Haefnir, Skuld's second in command held the hird on the left from the edge of the hill; he would not stray close enough to give the Scots-Saxon general the uphill advantage if he decided to charge. On the right Skuld charged his warriors forward and the lines finally clashed. Despite Skuld's overall advantage of numbers (the Scots-Saxons began the battle with 11 elements, the Vikings 12), the right flank was an even match in numbers with five Viking elements to five Scots-Saxon elements. Despite this, one of the Saxon elements was merely skirmishers. And for the Vikings, Skuld himself lead the right flank... The advantage went to the vikings, and so the right flank could very well win or lose the battle for either Skuld or Ceowulf.

The Scots-Saxons (green) faught bravely, but they did not stand against the Viking (red) onslaught.

Skuld's first charge sent the Scots-Saxons lines back in disarray. The Saxon skirmishers fled, while the Saxon spear was pushed back. Skuld himself, along with his guard destroyed and scattered an element of the Scots-Saxon spearmen, and the battle on the right now leaned more hevily in the favour of Skuld's Vikings.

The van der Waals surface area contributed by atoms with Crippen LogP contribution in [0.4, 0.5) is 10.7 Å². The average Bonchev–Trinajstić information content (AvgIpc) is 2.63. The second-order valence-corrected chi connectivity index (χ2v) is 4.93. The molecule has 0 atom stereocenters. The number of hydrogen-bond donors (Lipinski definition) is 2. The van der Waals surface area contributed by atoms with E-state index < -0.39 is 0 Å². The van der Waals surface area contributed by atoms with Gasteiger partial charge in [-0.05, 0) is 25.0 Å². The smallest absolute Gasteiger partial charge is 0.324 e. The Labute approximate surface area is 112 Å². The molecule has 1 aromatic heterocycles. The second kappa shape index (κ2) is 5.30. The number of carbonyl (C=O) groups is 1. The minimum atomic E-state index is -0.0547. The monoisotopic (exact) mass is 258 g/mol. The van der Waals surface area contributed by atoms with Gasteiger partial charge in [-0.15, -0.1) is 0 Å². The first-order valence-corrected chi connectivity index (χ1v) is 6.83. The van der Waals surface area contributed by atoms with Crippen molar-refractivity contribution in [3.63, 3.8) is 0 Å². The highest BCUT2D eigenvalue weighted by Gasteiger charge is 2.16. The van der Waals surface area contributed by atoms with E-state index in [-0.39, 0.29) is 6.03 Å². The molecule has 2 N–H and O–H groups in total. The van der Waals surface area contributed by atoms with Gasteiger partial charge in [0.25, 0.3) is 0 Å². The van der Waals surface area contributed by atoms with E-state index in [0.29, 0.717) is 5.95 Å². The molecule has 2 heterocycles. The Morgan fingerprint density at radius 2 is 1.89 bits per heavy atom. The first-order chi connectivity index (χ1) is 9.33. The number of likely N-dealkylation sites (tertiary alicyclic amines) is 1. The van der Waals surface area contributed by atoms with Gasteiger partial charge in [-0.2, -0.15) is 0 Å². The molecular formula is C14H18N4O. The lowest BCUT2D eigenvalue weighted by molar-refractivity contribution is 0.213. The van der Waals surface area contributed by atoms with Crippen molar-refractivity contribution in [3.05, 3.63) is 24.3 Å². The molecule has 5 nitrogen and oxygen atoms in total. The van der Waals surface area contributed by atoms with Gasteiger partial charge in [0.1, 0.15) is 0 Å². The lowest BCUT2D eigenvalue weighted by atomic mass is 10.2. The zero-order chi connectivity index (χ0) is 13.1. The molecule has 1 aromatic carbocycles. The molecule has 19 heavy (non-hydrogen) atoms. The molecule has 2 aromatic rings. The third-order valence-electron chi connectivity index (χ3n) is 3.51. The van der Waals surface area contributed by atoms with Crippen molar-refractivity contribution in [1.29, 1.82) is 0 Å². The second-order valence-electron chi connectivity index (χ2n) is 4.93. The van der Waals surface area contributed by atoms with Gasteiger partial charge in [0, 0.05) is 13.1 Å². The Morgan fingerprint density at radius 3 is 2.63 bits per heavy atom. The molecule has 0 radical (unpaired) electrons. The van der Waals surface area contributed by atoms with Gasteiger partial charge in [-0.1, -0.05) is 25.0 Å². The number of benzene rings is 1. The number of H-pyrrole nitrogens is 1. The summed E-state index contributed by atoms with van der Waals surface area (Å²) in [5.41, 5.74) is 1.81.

Despite their initial success, hours of battle went by as the Viking (red) and Saxon (green) shieldwalls on the right flank clashed to now end.

After the successful first charge, the battle ground down to a slow shoving match on the right flank. Despite charge after charge and the clashing of spear and axe and blade, hours went by without anything being decided. Skuld's patience began to grow thin as he chafed to come to blows with the Scots-Saxon king Ceowulf!